Plans for shake-up of armed forces

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A SERIES of proposals which could radically shake-up Britain's armed forces are to be discussed by ministers this week.

The planned changes, which will be considered by a cabinet committee, are believed to include proposals for the construction of two new aircraft carriers, costing pounds 3bn, to replace HMS Invincible, Illustrious and Ark Royal.

However there could also be a number of cuts, with a reduction in the number of serving frigates, tanks and Jaguar attack aircraft.

The principal objective of the plans by the Secretary of State for Defence, George Robertson, is to retain the services' capabilities while cutting out costly duplication. He is understood to have suggested that the three services could share certain facilities.

He is also believed to want to restructure the forces to improve their ability to deploy rapidly in trouble spots overseas. However, this could also see Britain further cutting back on its presence in Europe. At the height of the Cold War, Britain had 55,000 troops in Germany; now there are just 17,000.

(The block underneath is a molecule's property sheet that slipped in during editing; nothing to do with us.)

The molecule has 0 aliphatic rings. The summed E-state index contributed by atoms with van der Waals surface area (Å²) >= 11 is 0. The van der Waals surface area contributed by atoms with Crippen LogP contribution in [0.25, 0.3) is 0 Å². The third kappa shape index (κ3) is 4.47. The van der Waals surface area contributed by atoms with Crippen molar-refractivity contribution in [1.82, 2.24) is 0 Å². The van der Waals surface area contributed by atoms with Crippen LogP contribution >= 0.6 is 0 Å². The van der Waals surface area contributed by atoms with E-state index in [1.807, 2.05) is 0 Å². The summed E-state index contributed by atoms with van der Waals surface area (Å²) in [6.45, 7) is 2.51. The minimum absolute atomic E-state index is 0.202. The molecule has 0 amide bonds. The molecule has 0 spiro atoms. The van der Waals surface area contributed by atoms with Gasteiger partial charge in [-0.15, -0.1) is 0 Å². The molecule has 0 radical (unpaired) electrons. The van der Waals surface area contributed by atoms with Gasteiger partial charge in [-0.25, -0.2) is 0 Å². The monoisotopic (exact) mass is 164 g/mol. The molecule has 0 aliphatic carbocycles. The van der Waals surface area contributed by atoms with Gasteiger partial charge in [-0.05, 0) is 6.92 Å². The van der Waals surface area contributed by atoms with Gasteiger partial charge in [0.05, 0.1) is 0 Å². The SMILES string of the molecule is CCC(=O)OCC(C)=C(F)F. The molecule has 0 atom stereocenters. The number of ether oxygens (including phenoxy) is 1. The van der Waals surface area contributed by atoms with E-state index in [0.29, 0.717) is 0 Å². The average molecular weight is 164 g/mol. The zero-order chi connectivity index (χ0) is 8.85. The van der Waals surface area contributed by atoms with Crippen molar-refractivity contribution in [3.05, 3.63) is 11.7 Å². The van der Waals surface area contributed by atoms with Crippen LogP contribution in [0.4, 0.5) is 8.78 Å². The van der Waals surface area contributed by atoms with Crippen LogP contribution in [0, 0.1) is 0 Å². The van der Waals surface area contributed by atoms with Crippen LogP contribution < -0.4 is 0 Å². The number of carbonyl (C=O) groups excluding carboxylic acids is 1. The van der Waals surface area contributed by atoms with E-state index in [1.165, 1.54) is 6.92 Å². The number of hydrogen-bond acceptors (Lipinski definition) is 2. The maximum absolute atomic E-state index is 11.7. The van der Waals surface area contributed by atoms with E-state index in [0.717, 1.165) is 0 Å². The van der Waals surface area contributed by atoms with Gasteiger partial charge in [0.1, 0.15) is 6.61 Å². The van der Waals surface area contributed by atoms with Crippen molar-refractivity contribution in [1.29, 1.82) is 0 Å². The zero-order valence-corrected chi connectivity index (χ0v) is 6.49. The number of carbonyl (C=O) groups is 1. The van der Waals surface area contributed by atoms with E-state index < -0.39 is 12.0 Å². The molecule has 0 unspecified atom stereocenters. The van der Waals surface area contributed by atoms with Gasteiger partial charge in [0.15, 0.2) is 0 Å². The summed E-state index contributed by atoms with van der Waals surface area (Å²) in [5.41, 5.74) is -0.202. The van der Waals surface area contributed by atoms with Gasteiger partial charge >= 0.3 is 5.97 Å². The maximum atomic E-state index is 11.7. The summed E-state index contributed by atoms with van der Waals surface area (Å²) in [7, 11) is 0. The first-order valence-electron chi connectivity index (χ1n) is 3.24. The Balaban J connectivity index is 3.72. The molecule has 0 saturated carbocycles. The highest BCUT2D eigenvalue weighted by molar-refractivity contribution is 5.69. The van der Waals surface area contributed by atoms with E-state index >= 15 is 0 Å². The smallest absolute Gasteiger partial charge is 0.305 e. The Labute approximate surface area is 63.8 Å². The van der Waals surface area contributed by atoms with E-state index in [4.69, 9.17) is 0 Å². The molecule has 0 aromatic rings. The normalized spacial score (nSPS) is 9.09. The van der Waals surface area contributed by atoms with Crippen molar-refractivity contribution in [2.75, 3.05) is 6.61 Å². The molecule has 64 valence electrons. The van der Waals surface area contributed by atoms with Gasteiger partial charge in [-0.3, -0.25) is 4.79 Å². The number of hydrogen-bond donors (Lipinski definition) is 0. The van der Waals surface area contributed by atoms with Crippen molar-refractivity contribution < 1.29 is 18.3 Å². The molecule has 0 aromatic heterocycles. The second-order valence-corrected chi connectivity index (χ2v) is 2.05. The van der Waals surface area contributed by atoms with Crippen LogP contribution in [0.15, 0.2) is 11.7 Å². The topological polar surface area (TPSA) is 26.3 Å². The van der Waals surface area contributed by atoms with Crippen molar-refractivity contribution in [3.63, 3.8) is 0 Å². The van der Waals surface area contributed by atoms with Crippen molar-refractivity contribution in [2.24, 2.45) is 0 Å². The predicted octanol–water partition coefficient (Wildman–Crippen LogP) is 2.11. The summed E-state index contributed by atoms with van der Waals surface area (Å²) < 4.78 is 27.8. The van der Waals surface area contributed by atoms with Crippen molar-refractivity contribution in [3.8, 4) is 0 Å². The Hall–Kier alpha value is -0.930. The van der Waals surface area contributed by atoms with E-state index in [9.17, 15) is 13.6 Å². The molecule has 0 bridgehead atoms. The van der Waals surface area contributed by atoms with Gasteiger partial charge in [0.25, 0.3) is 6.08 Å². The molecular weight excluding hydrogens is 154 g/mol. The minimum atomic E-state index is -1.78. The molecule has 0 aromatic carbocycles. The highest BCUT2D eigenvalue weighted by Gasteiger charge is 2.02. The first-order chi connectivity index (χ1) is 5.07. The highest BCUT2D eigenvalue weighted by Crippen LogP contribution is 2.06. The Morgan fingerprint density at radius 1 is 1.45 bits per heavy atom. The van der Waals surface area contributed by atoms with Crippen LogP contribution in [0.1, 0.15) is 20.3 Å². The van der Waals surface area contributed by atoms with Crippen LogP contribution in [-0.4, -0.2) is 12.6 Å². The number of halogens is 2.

Mr Robertson has consistently sought to reassure service personnel that the strategic defence review - begun last year - was not a thinly disguised exercise in cutting significantly the services' pounds 20bn a year budget.

He is expected to argue that the recent focus on joint missions should be matched by joint training and equipment-buying, with support helicopters coming under a single command.

There would be an expanded role for the Permanent Joint Headquarters set up at Northwood, west London, two years ago.

It is thought that the Ministry of Defence is resisting Treasury pressure to reduce the number of nuclear powered submarines from 12 to 10.

An MoD spokesman last night confirmed that the plans would go before the cabinet committee by the end of the month. But he added: "Any talk of the precise details of what is going to happen is nothing more than speculation.

He said that any decision taken would be made public later in the year when the Government published a White Paper.